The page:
Deal of the Week: This Week’s Deal Sample the Crux Series

Each week, we will feature one or more of our titles for a special sale (50% off the list price) for one week only. The sale will run from Monday-Monday and be available exclusively on our website. Remember, web orders over $25 qualify for free shipping. (US-only, USPS media mail.)

Our deals this week are Sonja Livingston’s Ladies Night at the Dreamland and Debra Monroe’s My Unsentimental Education. They are two of the first books in Crux: The Georgia Series in Literary Nonfiction.

Debra Monroe’s memoir, My Unsentimental Education, was the initial book in the series, and is a smart and lyrical take on the isolation that occurs when people switch social classes quickly. The second book, Sonja Livingston’s Ladies Night at the Dreamland, is a collection of essays exploring the lives of some of America’s most interesting and obscure women.

From today (March 13, 2017) through next Monday (March 20, 2017), receive 50% off the $24.95 cloth edition (978-0-8203-4874-2) of My Unsentimental Education and $24.95 cloth edition (978-0-8203-4913-8) of Ladies Night at the Dreamland by entering promo code 08CRUX17 in your shopping cart.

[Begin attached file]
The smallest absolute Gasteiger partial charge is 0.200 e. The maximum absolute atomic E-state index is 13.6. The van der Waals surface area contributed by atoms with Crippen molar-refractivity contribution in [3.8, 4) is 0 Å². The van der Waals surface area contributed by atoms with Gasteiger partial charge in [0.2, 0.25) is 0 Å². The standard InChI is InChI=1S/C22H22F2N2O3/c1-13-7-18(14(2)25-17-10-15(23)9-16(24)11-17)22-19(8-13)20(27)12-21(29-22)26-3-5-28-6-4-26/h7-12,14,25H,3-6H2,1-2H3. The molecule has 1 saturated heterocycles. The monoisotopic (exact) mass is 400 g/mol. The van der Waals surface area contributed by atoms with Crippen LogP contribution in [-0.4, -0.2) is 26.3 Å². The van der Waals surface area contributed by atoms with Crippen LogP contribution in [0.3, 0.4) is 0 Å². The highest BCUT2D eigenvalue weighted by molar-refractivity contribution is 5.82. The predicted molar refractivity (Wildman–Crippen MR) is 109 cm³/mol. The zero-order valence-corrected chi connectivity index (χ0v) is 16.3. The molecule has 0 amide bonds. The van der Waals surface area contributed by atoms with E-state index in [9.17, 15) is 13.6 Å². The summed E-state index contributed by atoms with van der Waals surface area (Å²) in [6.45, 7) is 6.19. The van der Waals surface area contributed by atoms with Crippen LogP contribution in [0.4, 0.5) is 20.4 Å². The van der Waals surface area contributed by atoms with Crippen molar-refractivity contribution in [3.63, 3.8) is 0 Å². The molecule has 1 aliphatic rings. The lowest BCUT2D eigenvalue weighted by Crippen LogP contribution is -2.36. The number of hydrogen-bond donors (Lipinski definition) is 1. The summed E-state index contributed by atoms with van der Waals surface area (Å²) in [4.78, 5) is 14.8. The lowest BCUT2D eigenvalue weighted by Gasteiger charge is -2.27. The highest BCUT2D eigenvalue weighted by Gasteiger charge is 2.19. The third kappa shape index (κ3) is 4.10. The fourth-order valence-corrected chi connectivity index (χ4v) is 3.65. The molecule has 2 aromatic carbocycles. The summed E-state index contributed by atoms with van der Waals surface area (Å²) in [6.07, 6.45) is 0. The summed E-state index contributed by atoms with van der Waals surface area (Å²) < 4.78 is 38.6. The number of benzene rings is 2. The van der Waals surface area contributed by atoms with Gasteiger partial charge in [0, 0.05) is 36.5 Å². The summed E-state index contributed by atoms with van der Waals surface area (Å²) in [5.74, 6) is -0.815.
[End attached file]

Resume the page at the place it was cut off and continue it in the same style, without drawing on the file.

Act fast to receive this great offer and be on the lookout for next week’s deal!

“A warm recounting of a bumpy journey to surprising success . . . Monroe’s candid memoir reads like a country ballad: a down-and-out woman, working at gritty jobs, gets entangled with Mr. Completely, Laughably Wrong. . . . But her unexpected story is far from a cliché.”—Kirkus Reviews

“[Livingston’s] prose — gorgeous, sensual, lyrical — makes entering these essays as easy as playing dress-up: dip your feet into those satin T-strap shoes, wrap yourself into that green turban, squint your eyes and try to peek through the cracks. . . . Are these essays, then? They might be defined as lyric essays. Some, however, read like entries in a dream journal, or prose poems. . . . Livingston makes a case for her agenda throughout: this book — part memoir, part history, part invention — is her attempt to slip inside another life, or 20, in a search for connection, understanding, and emotional truth. And isn’t that the quest of all literature? Isn’t it, regardless of genre, an inquiry into the heart and mind of the Other? In Ladies Night at the Dreamland, the ladies in question (all those others) are apparitions — as is the author herself, fading in and out, haunting these pages.”—Sariah Dorbin, Los Angeles Review of Books

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